Global Health Budget Cuts Could Hinder Progress

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WASHINGTON, D.C. — As a major contributor to foreign aid and healthcare development, the United States is an important influence on what priorities other countries set regarding international health. If the U.S. makes the global health budget cuts it is proposing, progress toward establishing quality health services for all global citizens could be at great risk.

If enacted, global health budget cuts would total approximately $2.5 billion. Based on budget impact models, the investment area most at risk is HIV/AIDS. Within one year of cuts going into effect, new HIV infections could range from 49,100 to 198,700, according to the Kaiser Family Foundation. The number of people on antiretrovirals crucial in HIV treatment could decline by more than 830,000.

The U.S. is the largest supporter in the global fight against HIV and AIDS. Much of the reduction in HIV/AIDS deaths is thanks to the Presidents Emergency Plan for AIDS Relief (PEPFAR). Individual countries are becoming more equipped to control HIV numbers themselves, but without a vaccine or cure, funding from developed countries is key.

Another key population vulnerable to the budget cuts is women, particularly with respect to their reproductive health. The number of women and couples receiving contraceptives would decline, ranging from 6.2 million to almost 24 million; the increase in the number of abortions would range between 778,000 to almost three million. Also, additional maternal, newborn and child deaths would range between 7,000 and 31,300.

American investment in global health research helps the U.S. economy and creates jobs, returning $33 billion and generating 200,000 jobs between 2007 and 2015. In the same period, the government invested nearly $14 billion in research and development for global health. This money was crucial to developing more than 40 new drugs for diseases like AIDS, malaria and tuberculosis.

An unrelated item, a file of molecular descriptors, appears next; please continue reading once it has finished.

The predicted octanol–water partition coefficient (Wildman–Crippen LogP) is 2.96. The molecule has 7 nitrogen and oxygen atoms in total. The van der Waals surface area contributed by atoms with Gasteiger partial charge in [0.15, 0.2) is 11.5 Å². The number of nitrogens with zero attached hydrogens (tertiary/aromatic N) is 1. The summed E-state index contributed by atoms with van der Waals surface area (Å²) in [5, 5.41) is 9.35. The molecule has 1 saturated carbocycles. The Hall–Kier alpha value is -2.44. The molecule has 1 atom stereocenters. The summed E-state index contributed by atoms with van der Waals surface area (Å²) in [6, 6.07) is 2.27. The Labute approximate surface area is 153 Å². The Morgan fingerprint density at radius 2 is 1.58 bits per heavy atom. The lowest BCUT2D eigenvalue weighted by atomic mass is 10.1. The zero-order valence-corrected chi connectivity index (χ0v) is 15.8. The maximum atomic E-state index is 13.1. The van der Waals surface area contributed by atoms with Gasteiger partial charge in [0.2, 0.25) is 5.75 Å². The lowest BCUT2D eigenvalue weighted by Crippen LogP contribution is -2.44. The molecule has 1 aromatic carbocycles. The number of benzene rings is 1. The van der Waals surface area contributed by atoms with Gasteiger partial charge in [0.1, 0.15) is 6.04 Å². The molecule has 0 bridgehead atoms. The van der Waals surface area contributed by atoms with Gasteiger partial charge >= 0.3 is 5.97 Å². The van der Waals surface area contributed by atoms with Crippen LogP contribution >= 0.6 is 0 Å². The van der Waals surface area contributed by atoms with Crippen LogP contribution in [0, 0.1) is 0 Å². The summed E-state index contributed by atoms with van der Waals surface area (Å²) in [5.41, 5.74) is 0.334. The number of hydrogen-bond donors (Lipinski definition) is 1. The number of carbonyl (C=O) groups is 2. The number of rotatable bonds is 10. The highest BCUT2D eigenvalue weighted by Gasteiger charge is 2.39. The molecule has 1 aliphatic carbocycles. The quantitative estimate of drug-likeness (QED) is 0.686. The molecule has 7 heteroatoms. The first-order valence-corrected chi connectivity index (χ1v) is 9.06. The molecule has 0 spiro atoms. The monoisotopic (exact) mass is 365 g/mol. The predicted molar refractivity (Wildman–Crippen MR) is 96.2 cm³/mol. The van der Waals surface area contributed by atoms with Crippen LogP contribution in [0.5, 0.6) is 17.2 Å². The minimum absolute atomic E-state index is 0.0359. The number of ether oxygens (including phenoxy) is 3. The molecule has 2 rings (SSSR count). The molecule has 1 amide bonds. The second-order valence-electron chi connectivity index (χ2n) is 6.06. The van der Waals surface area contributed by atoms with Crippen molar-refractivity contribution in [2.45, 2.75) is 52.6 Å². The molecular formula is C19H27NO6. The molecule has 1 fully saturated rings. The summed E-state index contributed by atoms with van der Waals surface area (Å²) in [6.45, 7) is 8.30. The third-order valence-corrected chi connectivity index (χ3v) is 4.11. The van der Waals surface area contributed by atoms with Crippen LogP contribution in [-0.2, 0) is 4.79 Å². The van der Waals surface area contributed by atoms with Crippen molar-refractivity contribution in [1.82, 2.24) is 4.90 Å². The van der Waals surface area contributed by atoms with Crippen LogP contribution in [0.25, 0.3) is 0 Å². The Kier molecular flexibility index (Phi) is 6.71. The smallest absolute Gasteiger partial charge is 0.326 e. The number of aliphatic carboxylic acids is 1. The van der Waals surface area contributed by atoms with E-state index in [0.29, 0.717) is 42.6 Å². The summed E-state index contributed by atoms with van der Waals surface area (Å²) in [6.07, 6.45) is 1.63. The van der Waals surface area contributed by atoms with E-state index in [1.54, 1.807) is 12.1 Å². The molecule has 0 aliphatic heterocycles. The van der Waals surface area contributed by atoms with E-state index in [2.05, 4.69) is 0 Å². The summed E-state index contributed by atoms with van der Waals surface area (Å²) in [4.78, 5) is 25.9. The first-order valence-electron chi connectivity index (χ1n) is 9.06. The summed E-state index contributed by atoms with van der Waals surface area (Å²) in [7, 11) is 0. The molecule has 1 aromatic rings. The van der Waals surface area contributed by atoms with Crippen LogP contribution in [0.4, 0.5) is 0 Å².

Contrary to the assumption that global health spending goes straight overseas, 89 cents of every dollar invested in global health research is invested within the U.S. Government investment in disease research helps stimulate work on treatments that would otherwise be unprofitable for pharmaceutical and biotech firms to develop. Both the U.S. and the impoverished would suffer from global health budget cuts.

The progress the United States has already made through its global health spending proves how important it is for those near and far. More than half of people living with HIV globally are now accessing treatment, and deaths have halved since 2005. Coartem Dispersible, a malaria drug designed especially for children, has saved about 750,000 lives so far. Similarly, a 50-cent vaccine called MenAfriVac has already prevented about 378,000 deaths from meningitis and is now on track to save $9 billion in treatment costs by 2020. These innovations help poorer countries become more sustainable and prioritize improving their healthcare.

The Trump administration might see U.S. funding as the obvious priority over global healthcare, but it is ultimately up to Congress to confirm that view. Lawmakers have the choice to vote in this budget proposal, and the people supporting lawmakers can also urge their representatives to maintain foreign aid. Forward progress in global healthcare will be impossible without the funding to back it up, and those fortunate to live in a modern democracy must speak for the impoverished to ensure a healthy future.

Allie Knofczynski
Photo: Flickr

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Allie Knofczynski

Allie lives in Sioux Falls, South Dakota. Her academic interests include mass communication and international studies. Allie writes a personal blog every weekday discussing her passions for mental health and sustainability.

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